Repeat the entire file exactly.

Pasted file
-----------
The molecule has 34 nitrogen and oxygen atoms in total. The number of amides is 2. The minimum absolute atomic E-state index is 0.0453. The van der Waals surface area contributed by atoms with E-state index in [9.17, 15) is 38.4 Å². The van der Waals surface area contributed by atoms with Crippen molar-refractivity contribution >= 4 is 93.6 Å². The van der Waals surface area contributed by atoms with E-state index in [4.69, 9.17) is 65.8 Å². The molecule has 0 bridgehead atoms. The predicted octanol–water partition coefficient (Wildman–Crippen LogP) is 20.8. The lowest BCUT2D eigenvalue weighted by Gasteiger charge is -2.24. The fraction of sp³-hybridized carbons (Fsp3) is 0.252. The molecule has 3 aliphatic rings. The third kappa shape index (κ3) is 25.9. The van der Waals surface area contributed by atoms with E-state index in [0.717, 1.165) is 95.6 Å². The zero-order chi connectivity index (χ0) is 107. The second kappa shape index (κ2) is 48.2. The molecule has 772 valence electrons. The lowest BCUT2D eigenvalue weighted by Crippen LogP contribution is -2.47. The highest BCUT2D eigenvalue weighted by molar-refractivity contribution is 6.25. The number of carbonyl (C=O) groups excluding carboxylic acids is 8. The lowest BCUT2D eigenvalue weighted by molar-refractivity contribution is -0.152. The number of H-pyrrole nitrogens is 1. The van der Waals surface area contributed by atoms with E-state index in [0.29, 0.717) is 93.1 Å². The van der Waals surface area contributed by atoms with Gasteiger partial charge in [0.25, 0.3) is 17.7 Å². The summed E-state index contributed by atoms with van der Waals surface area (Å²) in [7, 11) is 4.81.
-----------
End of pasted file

The molecule has 34 nitrogen and oxygen atoms in total. The number of amides is 2. The minimum absolute atomic E-state index is 0.0453. The van der Waals surface area contributed by atoms with E-state index in [9.17, 15) is 38.4 Å². The van der Waals surface area contributed by atoms with Crippen molar-refractivity contribution >= 4 is 93.6 Å². The van der Waals surface area contributed by atoms with E-state index in [4.69, 9.17) is 65.8 Å². The molecule has 0 bridgehead atoms. The predicted octanol–water partition coefficient (Wildman–Crippen LogP) is 20.8. The lowest BCUT2D eigenvalue weighted by Gasteiger charge is -2.24. The fraction of sp³-hybridized carbons (Fsp3) is 0.252. The molecule has 3 aliphatic rings. The third kappa shape index (κ3) is 25.9. The van der Waals surface area contributed by atoms with E-state index in [0.717, 1.165) is 95.6 Å². The zero-order chi connectivity index (χ0) is 107. The second kappa shape index (κ2) is 48.2. The molecule has 772 valence electrons. The lowest BCUT2D eigenvalue weighted by Crippen LogP contribution is -2.47. The highest BCUT2D eigenvalue weighted by molar-refractivity contribution is 6.25. The number of carbonyl (C=O) groups excluding carboxylic acids is 8. The lowest BCUT2D eigenvalue weighted by molar-refractivity contribution is -0.152. The number of H-pyrrole nitrogens is 1. The van der Waals surface area contributed by atoms with E-state index in [0.29, 0.717) is 93.1 Å². The van der Waals surface area contributed by atoms with Gasteiger partial charge in [0.25, 0.3) is 17.7 Å². The summed E-state index contributed by atoms with van der Waals surface area (Å²) in [7, 11) is 4.81.